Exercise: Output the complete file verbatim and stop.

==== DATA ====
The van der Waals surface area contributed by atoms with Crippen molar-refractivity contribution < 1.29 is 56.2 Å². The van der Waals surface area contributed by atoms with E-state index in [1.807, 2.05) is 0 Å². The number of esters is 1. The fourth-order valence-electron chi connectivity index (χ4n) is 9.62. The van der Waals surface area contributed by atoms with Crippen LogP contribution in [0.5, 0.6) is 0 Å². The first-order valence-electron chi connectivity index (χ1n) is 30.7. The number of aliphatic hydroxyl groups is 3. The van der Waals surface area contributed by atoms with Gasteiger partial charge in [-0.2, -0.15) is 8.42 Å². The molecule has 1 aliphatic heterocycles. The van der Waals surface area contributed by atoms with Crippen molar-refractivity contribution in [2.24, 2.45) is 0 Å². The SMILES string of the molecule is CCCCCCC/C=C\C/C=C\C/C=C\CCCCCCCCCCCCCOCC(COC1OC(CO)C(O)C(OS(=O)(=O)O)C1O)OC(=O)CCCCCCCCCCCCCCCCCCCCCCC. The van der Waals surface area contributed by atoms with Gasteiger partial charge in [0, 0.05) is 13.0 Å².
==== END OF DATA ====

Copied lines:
The van der Waals surface area contributed by atoms with Crippen molar-refractivity contribution < 1.29 is 56.2 Å². The van der Waals surface area contributed by atoms with E-state index in [1.807, 2.05) is 0 Å². The number of esters is 1. The fourth-order valence-electron chi connectivity index (χ4n) is 9.62. The van der Waals surface area contributed by atoms with Crippen LogP contribution in [0.5, 0.6) is 0 Å². The first-order valence-electron chi connectivity index (χ1n) is 30.7. The number of aliphatic hydroxyl groups is 3. The van der Waals surface area contributed by atoms with Gasteiger partial charge in [-0.2, -0.15) is 8.42 Å². The molecule has 1 aliphatic heterocycles. The van der Waals surface area contributed by atoms with Crippen molar-refractivity contribution in [2.24, 2.45) is 0 Å². The SMILES string of the molecule is CCCCCCC/C=C\C/C=C\C/C=C\CCCCCCCCCCCCCOCC(COC1OC(CO)C(O)C(OS(=O)(=O)O)C1O)OC(=O)CCCCCCCCCCCCCCCCCCCCCCC. The van der Waals surface area contributed by atoms with Gasteiger partial charge in [0, 0.05) is 13.0 Å².